My Brother’s Angel
By Steve Griffin
This is the story my nine-year-old brother told me, and one he sticks to adamantly more than half a century later. He had wandered away from the group of kids playing down by the creek, heading back, he thought, to the cabins provided for the cherry pickers by Hazel Dell Orchards, Inc. of The Dalles, Oregon. Our family—my father, mother, my younger brother, and I—had been coming to Oregon to pick cherries in June for three years. The first year we had made and saved enough in a month to make a down payment on and move into the first house my parents had ever called their own. We left for Oregon, five hundred miles north of our home, the minute my last class on the last day of the school year ended. My father’s car sat idling on the curb in front of the school. I felt no joy as we set off on the twelve-hour journey throughout the afternoon and night, knowing when we arrived the next morning, a month of long days of labor awaited. There were no child labor laws enforced in the fields in those days, and children as young as eight were expected to contribute their labor for the family’s betterment. Before the Bracero programs, when Mexican laborers replaced the American families in the fields, the summer harvests provided a substantial part of the income for many families whose fathers had no regular year-round employment. Many of those child laborers, including my brother and me, went on to become college graduates, spurred on, I’m sure, by memories of the long hours of toil which filled our summers. The June cherry picking morphed into July and August peach picking and prunes in September. My brother and I looked forward to the opening day of school far more eagerly than most of our classmates.
On this particular day, my brother lost his way heading back to the pickers’ cabins and was wandering around in the vast acreage of towering trees. He soon became totally disoriented, and as darkness began to descend and shadows deepened, he began to panic. He ran in the direction he thought would take him to the pickers’ cabins. Exhausted after a few moments of desperate running, he fell to the ground, sobbing, sure he would never find his way back. He felt a hand on his shoulder. He looked up into the face of a Black man, whose smile my brother has described as the kindest and most reassuring he has ever seen, before or since. The Black man’s voice soothed all my brother’s fears. “Don’t worry, little man. I’ll take you back to your family. Your mother, Isabel, is worried about you.”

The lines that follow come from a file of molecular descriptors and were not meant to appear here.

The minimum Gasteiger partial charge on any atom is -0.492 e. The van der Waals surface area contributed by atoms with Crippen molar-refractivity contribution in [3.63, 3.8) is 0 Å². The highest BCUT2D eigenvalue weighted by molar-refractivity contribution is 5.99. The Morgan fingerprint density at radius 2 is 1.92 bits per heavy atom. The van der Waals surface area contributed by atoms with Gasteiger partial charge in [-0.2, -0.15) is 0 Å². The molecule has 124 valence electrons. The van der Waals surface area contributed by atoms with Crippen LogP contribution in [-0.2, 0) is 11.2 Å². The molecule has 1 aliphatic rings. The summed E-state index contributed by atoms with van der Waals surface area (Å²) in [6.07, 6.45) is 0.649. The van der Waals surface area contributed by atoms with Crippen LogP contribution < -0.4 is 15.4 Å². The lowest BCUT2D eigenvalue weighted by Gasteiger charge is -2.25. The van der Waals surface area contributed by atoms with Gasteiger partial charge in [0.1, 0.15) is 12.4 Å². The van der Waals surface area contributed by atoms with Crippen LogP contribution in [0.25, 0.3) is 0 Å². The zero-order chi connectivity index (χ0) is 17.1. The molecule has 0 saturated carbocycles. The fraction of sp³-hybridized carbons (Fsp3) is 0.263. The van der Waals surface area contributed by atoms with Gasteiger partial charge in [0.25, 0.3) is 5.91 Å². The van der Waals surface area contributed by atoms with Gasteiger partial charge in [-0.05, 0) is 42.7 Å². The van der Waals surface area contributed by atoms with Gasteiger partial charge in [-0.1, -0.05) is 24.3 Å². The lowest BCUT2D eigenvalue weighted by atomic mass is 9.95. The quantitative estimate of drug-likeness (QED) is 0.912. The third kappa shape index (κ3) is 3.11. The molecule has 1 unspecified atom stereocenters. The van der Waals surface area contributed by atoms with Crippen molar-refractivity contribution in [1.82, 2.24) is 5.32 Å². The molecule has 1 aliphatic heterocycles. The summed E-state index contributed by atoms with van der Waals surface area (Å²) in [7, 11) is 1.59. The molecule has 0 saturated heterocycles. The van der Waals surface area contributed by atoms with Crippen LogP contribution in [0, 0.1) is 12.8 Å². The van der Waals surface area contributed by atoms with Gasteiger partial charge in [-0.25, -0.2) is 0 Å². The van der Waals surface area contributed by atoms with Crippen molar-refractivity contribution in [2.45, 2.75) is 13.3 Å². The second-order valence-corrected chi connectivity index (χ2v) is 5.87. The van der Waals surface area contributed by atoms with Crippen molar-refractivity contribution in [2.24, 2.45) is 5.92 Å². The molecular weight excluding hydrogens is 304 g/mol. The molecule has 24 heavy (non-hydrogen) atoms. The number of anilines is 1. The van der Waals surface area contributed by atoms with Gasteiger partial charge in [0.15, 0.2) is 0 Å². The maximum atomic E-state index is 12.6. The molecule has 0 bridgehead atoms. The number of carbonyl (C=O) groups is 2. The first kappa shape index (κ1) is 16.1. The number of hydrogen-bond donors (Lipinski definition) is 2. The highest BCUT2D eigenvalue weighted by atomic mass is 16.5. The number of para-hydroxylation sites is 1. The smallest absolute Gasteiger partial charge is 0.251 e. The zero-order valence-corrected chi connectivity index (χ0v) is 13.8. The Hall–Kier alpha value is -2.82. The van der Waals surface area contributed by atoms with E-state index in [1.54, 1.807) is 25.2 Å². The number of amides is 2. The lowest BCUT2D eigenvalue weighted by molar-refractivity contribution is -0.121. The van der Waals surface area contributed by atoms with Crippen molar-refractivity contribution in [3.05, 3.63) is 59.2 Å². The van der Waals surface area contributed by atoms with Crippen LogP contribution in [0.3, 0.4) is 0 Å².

“You know my mother?” the little boy asked, surprised, because he had never seen the Black man before.
The Black man’s voice came through the darkness. “Oh, yes. And I know she loves you and often prays for you. I know your father, too. He also loves you, though he often seems cruel and whips you and your brother if you aren’t working hard enough. He does this because that is how he was treated as a child, and he believes this is the best way for you and your brother to grow into strong men. I know your big brother, too, and though sometimes he tells you to quit bothering him and his friends, he loves you and is very proud of you.”
They had walked to the top of a hill. “There’s your cabin,” the Black man said as he released the boy’s hand. The boy looked down into the clearing below and saw the lights in the workers’ cabins. He was overcome with happiness and relief. His gratitude for the man brought tears to his eyes. In a voice choked with emotion, he said, “Thank you so much, sir. Thank you so much.” He looked up to the man. There was no one there. He had disappeared as suddenly as he had appeared earlier.
My brother raced down toward the lights, ready for the spanking he was sure awaited him, but happy anyway.
“I ought to beat you good, “his father said. “You had your mother worried sick.”
“I wasn’t worried, Cliff,” his mother said. “The Lord spoke to my heart and told me not to worry. His angel was watching over him.”
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